Meanwhile, cut a handful green onions – the white part into 1 inch long chunks and put right in soup.  The rest, chop very fine and set aside.  For the suchebi = dumplings, you can either start from scratch – and any recipe for noodle dough you have will probably do fine.  I like to make noodle dough from 2 eggs mixed with salt and a little oil, about 2 Tsp per 2 eggs, and about 3/4 cups warm water.  Add enough flour and mix until the dough holds shape, then knead on floured board until no longer sticky.  Add flour as needed.  If you are not using the dough right away – which is actually better – you can let it rest at room temperature under a small porcellain bowl.  Just before serving, pull off very thin pieces of the dough and add to the soup.  You won’t have to cook it very long. 

If you are a bit queasy or, heaven forbid, intimidated, by this recipe so far, take heart.  You don’t have to make the dumplings from scratch.  Just get a box of suchebi mix from a Korean store.  This is what the box looks like:

With your hands/fingers, flatten one end of the wad of dough and pinch off (or cut off with scissors) flat, relatively thin, pieces of the dough and put into soup as you go along.  At this point, you can  also put in straw mushrooms if you like.  Season soup with salt, pepper, and red pepper. 

To serve, ideally, put a little broth into a Korean soup pot like the one above, add the glass noodles, add more broth and suchebi.  Top with the finely chopped green onions, cover, and serve piping hot.  Traditionally, and I do make it this way – you would bring the soup and contents to boiling in the soup pot directly on open fire, and then serve like this, while it’s still boiling inside the pot.  But you don’t have to do this.  It will taste great even if you don’t. 

This tastes incredible after a hard class at Jung SuWon, it will rejuvenate and strengthen you.  Especially on a dark and blustery fall or winter night.

Read Full Post »

I love making chicken soup.  I also love to eat it!  It is so versatile and you can use it as a base for a whole host of other things.  But let’s talk about the soup first.

Nowadays, I experiment a bit more, and also am not afraid to make the soup if I am lacking an ingredient or two.  I have found that it’s hard to make bad chicken soup.  Somehow it always comes out good.  Of course, I LOVE to make chicken soup and I am sure this happy energy “jumps” right into the soup I make.  It is just like my teacher, Grandmaster Tae Yun Kim, says, that if you are happy and in a good mood, your food comes out tasting good and people will feel good after eating it.  But if you are upset or angry while you are cooking – it’ll show up as indigestion in those that eat that food.  I have to agree with that, from my experience…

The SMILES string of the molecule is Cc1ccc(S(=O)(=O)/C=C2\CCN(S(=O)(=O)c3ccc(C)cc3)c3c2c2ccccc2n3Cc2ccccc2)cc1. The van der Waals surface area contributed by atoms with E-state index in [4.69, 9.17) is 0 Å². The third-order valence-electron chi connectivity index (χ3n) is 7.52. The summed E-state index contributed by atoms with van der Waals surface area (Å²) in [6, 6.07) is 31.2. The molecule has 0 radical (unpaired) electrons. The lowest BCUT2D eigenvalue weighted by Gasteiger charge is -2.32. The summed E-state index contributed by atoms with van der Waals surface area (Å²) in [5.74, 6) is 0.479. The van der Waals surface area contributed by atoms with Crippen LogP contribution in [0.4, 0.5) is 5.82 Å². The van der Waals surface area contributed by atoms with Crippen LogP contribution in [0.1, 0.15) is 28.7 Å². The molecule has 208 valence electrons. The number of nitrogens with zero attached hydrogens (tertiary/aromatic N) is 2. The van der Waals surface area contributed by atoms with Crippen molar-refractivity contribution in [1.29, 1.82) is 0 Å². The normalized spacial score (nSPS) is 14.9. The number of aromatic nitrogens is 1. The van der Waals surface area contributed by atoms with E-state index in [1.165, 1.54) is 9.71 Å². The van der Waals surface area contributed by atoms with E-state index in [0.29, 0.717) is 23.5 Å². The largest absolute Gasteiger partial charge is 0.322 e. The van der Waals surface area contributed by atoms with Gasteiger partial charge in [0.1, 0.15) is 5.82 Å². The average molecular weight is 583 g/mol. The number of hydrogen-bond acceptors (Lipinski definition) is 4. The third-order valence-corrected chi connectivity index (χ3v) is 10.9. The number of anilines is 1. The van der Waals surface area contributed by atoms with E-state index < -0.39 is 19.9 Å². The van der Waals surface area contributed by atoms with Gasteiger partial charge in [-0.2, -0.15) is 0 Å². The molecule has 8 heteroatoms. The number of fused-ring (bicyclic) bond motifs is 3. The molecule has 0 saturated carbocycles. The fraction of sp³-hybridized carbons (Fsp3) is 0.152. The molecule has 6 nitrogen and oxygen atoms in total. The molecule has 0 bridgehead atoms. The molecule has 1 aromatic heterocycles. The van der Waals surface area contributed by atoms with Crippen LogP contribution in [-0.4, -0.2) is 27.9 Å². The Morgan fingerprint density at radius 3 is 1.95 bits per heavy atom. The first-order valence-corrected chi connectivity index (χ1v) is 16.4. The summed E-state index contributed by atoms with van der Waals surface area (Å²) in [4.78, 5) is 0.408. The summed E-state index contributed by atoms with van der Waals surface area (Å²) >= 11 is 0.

While chicken soup is, of course, not a medication, and doesn’t actually cure anything, it does make a lot of people feel better and brings warmth and comfort.  Just the smell alone makes me feel better already….

So, here is my not so secret chicken soup recipe: 

Things I always put into my chicken soup:

  • Chicken (duh!)
  • crushed garlic (I use a lot, for a good sized pot of chicken, about 3 tablespoons or more)
  • One oninon, cut in chunks
  • a couple carrots, peeled and cut in rough chunks
  • a couple parsnips , peeled and cut into chunks
  • a spear or two of celery, cut into chunks
  • if you can get it, some celery root

the next ingredients, well whatever I have on hand, I might throw in…in varying quantities

  • a spoonful or two of grated ginger
  • some fresh sprigs of rosemary
  • some parsley
  • cilantro
  • mushrooms, any kind
  • salt and pepper to taste.

Let this boil at least a couple hours, slow, rolling boil is best.  Another trick I learned from Grandmaster Kim is, to boil out the chicken pieces before using it in the soup, with Kosher salt and crushed garlic – this takes out all the hormones and whatever might be lurking in the chicken…

So there you have it.  Of course, don’t stop there.   There are a bunch of things you can add into this soup, to make it into more of a meal – like little dumplings of all sorts, matzo balls, croutons, the sky is the limit!  I personally love to add suchebi – thin Korean dumplings, and I prefer the ones made from potatoes…mmmmh!  I better head to the kitchen right now and start cooking that chicken!!!

PS:  any chicken parts will do.  I personally like using a whole chicken – gives a more intense flavor, but use whatever you have!

Read Full Post »

« Newer Posts